- Grains - wheat, rice, corn, and others; and pseudograins (millet, amaranth, teff, etc.)
- Legumes - all beans including peanuts, black beans, pinto beans, hummus, etc.
- Dairy - all sources of dairy, even raw or fermented
- Nuts and seeds - all nuts and seeds including cashews, almonds, quinoa, sunflower seeds, sesame seeds, seed-based spices, chocolate, coffee, etc.
- Eggs - especially the white part of the egg, which contains inflammatory proteins
- Nightshades - tomatoes, potatoes, peppers, tomatillos, eggplants, goji berries and several spices
- Industrial seed oils - pretty much all liquid oils, except for olive and avocado oils
- Processed foods - basically anything that comes out of a package
- Alcohol - it is well established that alcohol induces a leaky gut. 
- NSAIDs - Non-steroidal anti-inflammatory drugs such as Ibuprofen, aspirin, and naproxen, which cause holes to form in the gut and stomach linings. 
- Sugar, starches, fruits, yeasts, FODMAPs - Sweet, starchy, and yeast-containing foods can contribute to imbalances in the gut microflora (dysbiosis) by feeding unfavorable bacteria in the gut. They are best limited or restricted especially at first on the AIP.
Is AIP Impossible to Follow?While it may feel slightly impossible, the AIP is extremely difficult to follow for an extended period of time. After removing all of those foods, you are pretty much left with animal protein and vegetables. Granted, that’s not a bad thing, but it makes eating out and dining with others extremely challenging! Here’s the deal: while the AIP may be the best way to combat extreme cases of autoimmunity, not everyone with an autoimmune disease needs to follow it to the dime in order to put their symptoms into remission. I’ve seen many patients do quite well by just removing a few of these foods (particularly grains, legumes, and industrial seed oils). Moreover, there are non-dietary influences that can also trigger a leaky gut, so diet is not the end all solution for everyone! As it turns out, leaky gut can be caused by a number of factors that aren’t diet-related such as: imbalanced hormones, stress, inadequate or inconsistent sleep, drugs and alcohol, lack of exercise, too much exercise, toxic relationships (on many levels), imbalanced gut bacteria, full moons...ok, maybe not that last one, but you get where I’m going with this. Lots of things can poke holes in your gut.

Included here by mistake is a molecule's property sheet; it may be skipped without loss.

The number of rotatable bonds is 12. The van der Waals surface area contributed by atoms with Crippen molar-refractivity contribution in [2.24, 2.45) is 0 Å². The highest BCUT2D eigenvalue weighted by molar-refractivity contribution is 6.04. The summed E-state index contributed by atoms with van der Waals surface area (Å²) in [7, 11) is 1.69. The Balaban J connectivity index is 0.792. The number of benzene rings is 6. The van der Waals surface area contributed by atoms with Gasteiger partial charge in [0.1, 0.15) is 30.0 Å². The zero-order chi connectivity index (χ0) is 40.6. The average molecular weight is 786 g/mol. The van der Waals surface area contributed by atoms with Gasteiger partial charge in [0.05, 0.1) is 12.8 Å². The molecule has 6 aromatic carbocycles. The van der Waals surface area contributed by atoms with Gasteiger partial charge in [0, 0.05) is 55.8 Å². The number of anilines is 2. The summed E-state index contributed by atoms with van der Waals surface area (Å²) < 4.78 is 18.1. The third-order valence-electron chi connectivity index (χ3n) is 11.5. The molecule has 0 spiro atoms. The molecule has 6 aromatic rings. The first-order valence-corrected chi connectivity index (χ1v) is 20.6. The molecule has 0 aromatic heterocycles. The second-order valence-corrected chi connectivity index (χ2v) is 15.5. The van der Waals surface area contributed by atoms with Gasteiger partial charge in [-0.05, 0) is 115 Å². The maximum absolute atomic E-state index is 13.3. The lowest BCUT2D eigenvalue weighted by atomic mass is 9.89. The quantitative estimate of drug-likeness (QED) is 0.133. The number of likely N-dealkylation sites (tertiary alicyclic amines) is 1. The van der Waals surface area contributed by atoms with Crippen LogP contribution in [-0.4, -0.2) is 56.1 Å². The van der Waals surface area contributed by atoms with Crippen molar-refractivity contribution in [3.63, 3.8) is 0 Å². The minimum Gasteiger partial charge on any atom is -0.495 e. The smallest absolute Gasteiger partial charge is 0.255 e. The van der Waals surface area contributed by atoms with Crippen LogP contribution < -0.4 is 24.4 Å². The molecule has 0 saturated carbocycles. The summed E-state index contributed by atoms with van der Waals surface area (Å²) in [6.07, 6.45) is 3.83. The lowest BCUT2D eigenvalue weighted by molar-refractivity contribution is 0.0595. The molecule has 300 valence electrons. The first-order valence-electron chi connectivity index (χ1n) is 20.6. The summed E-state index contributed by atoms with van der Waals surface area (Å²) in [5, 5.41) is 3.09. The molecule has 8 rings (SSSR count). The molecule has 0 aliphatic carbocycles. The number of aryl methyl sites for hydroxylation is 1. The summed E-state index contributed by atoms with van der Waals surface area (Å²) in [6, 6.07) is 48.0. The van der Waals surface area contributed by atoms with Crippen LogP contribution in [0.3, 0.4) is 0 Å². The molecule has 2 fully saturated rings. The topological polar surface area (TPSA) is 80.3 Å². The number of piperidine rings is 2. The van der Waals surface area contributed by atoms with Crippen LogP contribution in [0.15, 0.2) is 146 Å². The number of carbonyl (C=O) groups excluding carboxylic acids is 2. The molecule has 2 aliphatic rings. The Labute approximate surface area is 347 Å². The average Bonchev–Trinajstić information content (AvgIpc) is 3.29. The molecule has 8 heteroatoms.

Heal Thy Hormones!In my experience, it makes much more sense to address hormonal imbalances first and foremost, as many people improve their autoimmune symptoms dramatically just by bringing their bodies into balance. This is exactly why I wrote the The Hormone Reset Diet. In my new book, I give you an easy-to-follow plan which eliminates the major food culprits that commonly lead to hormonal SNAFUs. I also designed my hormone balancing shakes to jump-start the healing process of restoring order to your endocrine (hormone-producing) glands. Balancing your hormones may be enough to put your autoimmune diseases into remission! Most of my patients also benefit from making some adjustments to their lifestyle by bringing balance to their exercise, stress, and sleep routines. In any case, I’ve seen an incredible number of people overcome their autoimmune disease, simply by tending to their imbalanced hormones and lifestyles. In fact, the 5000 people who’ve completed The Hormone Reset Diet report weight loss of up to 15 pounds, increased metabolic rate, a drop of 21 points in blood sugar, and loss of 4 inches off their waist. Now that’s some food for thought! References
- Miller, F., Alfredsson, L., Costenbader, K., et al., “Epidemiology of Environmental Exposures and Human Autoimmune Diseases: Findings from a National Institute of Environmental Health Sciences Expert Panel Workshop,” Journal of Autoimmunity 39 (2012): 259-271.
- Fasano, A., “Zonulin, regulation of tight junctions, and autoimmune diseases,” Annals of the New York Academy of Sciences 1258 (2012): 25-33.
- Fasano, A., “Zonulin and its regulation of intestinal barrier function: the biological door to inflammation, autoimmunity, and cancer,” Physiological Reviews 91 (2011): 151-75.
- Banan, A., Fields, J., Decker, H., et al., “Nitric oxide and its metabolites mediate ethanol-induced microtubule disruption and intestinal barrier dysfunction,” Journal of Pharmacology and Experimental Therapeutics 294 (2000): 997-1008.
- Groschwitz, K., and Hogan, S, “Intestinal barrier function: molecular regulation and disease pathogenesis,” Journal of Allergy and Clinical Immunology 124 (2009): 3-20.
- Dulantha, U., “Regulation of Tight Junction Permeability by Intestinal Bacteria and Dietary Components,” The Journal of Nutrition 141 (2011): 769-76.